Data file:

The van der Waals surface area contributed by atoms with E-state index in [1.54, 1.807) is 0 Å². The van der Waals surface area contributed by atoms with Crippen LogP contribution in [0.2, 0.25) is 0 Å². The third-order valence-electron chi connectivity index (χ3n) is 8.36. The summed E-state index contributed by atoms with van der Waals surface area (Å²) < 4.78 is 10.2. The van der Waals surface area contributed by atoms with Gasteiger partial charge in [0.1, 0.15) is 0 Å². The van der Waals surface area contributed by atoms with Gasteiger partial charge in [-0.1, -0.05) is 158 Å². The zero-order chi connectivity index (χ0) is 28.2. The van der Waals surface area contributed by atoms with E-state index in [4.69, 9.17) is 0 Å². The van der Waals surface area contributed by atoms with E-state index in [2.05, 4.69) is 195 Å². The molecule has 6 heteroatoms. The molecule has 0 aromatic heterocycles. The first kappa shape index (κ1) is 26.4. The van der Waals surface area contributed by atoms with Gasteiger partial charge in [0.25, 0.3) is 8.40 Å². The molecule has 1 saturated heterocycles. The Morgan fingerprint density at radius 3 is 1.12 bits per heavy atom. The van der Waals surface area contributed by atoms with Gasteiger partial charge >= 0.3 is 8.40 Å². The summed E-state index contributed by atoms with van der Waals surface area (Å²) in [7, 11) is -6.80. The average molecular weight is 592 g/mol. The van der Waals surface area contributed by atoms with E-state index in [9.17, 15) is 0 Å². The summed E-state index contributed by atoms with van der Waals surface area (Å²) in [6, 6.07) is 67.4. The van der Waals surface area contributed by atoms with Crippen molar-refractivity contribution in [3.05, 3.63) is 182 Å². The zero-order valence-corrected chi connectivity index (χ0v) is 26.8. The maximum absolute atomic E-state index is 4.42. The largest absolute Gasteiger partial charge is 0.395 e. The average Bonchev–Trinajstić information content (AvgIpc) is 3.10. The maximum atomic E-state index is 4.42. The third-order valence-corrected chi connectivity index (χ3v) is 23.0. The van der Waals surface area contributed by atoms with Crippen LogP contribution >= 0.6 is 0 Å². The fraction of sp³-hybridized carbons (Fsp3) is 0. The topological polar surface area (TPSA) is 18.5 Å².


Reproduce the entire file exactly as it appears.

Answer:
The van der Waals surface area contributed by atoms with E-state index in [1.54, 1.807) is 0 Å². The van der Waals surface area contributed by atoms with Crippen LogP contribution in [0.2, 0.25) is 0 Å². The third-order valence-electron chi connectivity index (χ3n) is 8.36. The summed E-state index contributed by atoms with van der Waals surface area (Å²) < 4.78 is 10.2. The van der Waals surface area contributed by atoms with Gasteiger partial charge in [0.1, 0.15) is 0 Å². The van der Waals surface area contributed by atoms with Gasteiger partial charge in [-0.1, -0.05) is 158 Å². The zero-order chi connectivity index (χ0) is 28.2. The van der Waals surface area contributed by atoms with E-state index in [4.69, 9.17) is 0 Å². The van der Waals surface area contributed by atoms with E-state index in [2.05, 4.69) is 195 Å². The molecule has 6 heteroatoms. The molecule has 0 aromatic heterocycles. The first kappa shape index (κ1) is 26.4. The van der Waals surface area contributed by atoms with Gasteiger partial charge in [0.25, 0.3) is 8.40 Å². The molecule has 1 saturated heterocycles. The Morgan fingerprint density at radius 3 is 1.12 bits per heavy atom. The van der Waals surface area contributed by atoms with Gasteiger partial charge >= 0.3 is 8.40 Å². The summed E-state index contributed by atoms with van der Waals surface area (Å²) in [7, 11) is -6.80. The average molecular weight is 592 g/mol. The van der Waals surface area contributed by atoms with E-state index in [9.17, 15) is 0 Å². The summed E-state index contributed by atoms with van der Waals surface area (Å²) in [6, 6.07) is 67.4. The van der Waals surface area contributed by atoms with Crippen molar-refractivity contribution in [3.05, 3.63) is 182 Å². The zero-order valence-corrected chi connectivity index (χ0v) is 26.8. The maximum absolute atomic E-state index is 4.42. The largest absolute Gasteiger partial charge is 0.395 e. The average Bonchev–Trinajstić information content (AvgIpc) is 3.10. The maximum atomic E-state index is 4.42. The third-order valence-corrected chi connectivity index (χ3v) is 23.0. The van der Waals surface area contributed by atoms with Crippen LogP contribution >= 0.6 is 0 Å². The fraction of sp³-hybridized carbons (Fsp3) is 0. The topological polar surface area (TPSA) is 18.5 Å².